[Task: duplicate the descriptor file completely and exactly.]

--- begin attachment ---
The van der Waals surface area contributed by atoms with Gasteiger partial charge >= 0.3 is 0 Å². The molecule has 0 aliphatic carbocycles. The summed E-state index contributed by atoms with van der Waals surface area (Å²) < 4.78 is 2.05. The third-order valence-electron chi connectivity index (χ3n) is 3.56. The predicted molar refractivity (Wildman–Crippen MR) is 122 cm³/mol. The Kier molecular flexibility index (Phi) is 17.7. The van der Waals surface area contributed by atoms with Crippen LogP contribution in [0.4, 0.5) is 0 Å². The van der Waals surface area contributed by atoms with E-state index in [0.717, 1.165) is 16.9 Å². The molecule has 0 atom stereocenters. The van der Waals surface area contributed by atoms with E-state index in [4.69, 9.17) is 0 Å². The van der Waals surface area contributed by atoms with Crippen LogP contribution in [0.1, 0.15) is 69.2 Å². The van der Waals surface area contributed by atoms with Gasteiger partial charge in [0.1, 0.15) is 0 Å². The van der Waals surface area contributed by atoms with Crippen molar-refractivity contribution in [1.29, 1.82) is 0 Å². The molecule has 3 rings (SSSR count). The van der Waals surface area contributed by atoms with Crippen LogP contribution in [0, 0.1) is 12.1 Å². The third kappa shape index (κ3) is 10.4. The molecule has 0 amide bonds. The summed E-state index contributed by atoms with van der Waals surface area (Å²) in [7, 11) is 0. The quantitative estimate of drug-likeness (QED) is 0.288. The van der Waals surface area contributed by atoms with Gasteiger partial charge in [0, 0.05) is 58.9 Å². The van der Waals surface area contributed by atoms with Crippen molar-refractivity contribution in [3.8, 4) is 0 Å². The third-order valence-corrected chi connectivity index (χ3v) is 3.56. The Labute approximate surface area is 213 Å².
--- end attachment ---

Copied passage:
The van der Waals surface area contributed by atoms with Gasteiger partial charge >= 0.3 is 0 Å². The molecule has 0 aliphatic carbocycles. The summed E-state index contributed by atoms with van der Waals surface area (Å²) < 4.78 is 2.05. The third-order valence-electron chi connectivity index (χ3n) is 3.56. The predicted molar refractivity (Wildman–Crippen MR) is 122 cm³/mol. The Kier molecular flexibility index (Phi) is 17.7. The van der Waals surface area contributed by atoms with Crippen LogP contribution in [0.4, 0.5) is 0 Å². The van der Waals surface area contributed by atoms with E-state index in [0.717, 1.165) is 16.9 Å². The molecule has 0 atom stereocenters. The van der Waals surface area contributed by atoms with E-state index in [4.69, 9.17) is 0 Å². The van der Waals surface area contributed by atoms with Crippen LogP contribution in [0.1, 0.15) is 69.2 Å². The van der Waals surface area contributed by atoms with Gasteiger partial charge in [0.1, 0.15) is 0 Å². The van der Waals surface area contributed by atoms with Crippen molar-refractivity contribution in [1.29, 1.82) is 0 Å². The molecule has 3 rings (SSSR count). The van der Waals surface area contributed by atoms with Crippen LogP contribution in [0, 0.1) is 12.1 Å². The third kappa shape index (κ3) is 10.4. The molecule has 0 amide bonds. The summed E-state index contributed by atoms with van der Waals surface area (Å²) in [7, 11) is 0. The quantitative estimate of drug-likeness (QED) is 0.288. The van der Waals surface area contributed by atoms with Gasteiger partial charge in [0, 0.05) is 58.9 Å². The van der Waals surface area contributed by atoms with Crippen molar-refractivity contribution in [3.8, 4) is 0 Å². The third-order valence-corrected chi connectivity index (χ3v) is 3.56. The Labute approximate surface area is 213 Å².